Venoco, one of the biggest oil and gas companies in the U.S., recently announced that it had filed for Chapter 11 bankruptcy protection. According to the Pacific Coast Business Times, the company cited the fall of oil prices and a pipeline spill last year for its $1 billion debt total. As a result, the company shut down operations at its major California pipeline.
Venoco struggles with the fall of oil prices
In its court papers, the company claimed that it was forced to shut down its Plain All American pipelines in California after a spill. This was particularly bad timing for Venoco as it corresponded with the collapse of oil prices last year. With the close of the Plain All American pipeline, the company was no longer able to reach broader markets with the output from its South Coast offshore oil platforms.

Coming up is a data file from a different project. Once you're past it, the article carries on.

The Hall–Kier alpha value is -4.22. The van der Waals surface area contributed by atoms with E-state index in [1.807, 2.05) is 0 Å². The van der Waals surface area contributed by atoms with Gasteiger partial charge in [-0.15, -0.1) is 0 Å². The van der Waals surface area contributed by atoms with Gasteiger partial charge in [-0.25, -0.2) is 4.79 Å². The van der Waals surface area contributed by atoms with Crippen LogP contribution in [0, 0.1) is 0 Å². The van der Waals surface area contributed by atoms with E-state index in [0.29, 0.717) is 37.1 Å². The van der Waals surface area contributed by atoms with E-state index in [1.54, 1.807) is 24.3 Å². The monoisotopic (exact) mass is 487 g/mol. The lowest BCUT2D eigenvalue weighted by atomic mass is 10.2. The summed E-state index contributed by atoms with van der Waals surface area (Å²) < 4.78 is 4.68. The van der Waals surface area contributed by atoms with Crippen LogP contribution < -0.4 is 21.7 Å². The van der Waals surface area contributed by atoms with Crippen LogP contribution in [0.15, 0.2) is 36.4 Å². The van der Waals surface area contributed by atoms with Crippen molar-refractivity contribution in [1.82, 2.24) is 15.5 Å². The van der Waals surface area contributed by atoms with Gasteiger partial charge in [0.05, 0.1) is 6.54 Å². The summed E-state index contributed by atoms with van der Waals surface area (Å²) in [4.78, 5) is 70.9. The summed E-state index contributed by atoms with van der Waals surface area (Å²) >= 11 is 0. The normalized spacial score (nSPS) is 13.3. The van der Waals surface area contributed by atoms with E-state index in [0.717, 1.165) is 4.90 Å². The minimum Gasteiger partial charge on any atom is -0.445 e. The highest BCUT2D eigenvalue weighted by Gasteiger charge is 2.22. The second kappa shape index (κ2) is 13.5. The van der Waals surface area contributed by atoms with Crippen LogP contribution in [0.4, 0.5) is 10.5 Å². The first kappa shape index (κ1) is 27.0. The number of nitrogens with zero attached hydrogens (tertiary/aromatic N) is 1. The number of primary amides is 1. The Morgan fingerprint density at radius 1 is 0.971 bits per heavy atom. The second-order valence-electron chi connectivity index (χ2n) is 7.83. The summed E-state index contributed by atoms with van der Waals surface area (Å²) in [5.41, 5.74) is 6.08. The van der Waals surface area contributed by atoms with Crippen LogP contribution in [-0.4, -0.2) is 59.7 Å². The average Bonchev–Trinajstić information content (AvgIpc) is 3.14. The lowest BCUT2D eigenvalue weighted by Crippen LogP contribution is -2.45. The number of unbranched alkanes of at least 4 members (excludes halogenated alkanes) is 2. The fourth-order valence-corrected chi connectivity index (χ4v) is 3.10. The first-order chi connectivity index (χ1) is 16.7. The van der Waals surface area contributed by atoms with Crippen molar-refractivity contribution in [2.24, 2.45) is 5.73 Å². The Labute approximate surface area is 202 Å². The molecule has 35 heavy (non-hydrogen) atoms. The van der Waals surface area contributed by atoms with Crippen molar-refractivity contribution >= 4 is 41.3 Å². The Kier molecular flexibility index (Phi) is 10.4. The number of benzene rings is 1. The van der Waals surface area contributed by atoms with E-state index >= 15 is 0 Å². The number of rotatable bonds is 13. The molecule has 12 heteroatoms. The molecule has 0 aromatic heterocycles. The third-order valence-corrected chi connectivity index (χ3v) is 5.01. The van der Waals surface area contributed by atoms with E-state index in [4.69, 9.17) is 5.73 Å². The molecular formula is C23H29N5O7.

Despite its insolvency, however, the company’s CEO Mark DuPuy explained in a statement that it has the cash to maintain current operations throughout the bankruptcy period.
“While we continue to be in a strong cash position, the declining price of oil and the ongoing closure of Plains All American pipeline 901 continue to be serious problems,” DePuy noted.
Venoco reorganization plan calls for executive restructure
Venoco stated that it has secured a refinancing agreement with its senior lenders that will significantly decrease its debt total, while also infusing new capital into operations. With its balance sheet restructured, the company can re-negotiate its lending terms and suspend its debt payments.
In its bankruptcy petition, the company also announced that founder Tim Marquez will continue to serve as executive chairman throughout the bankruptcy period. There is no word whether he will maintain this position in the newly restructured company following the reorganization process.
Otherwise, for more articles on oil or gas companies filing for Bankruptcy, head to: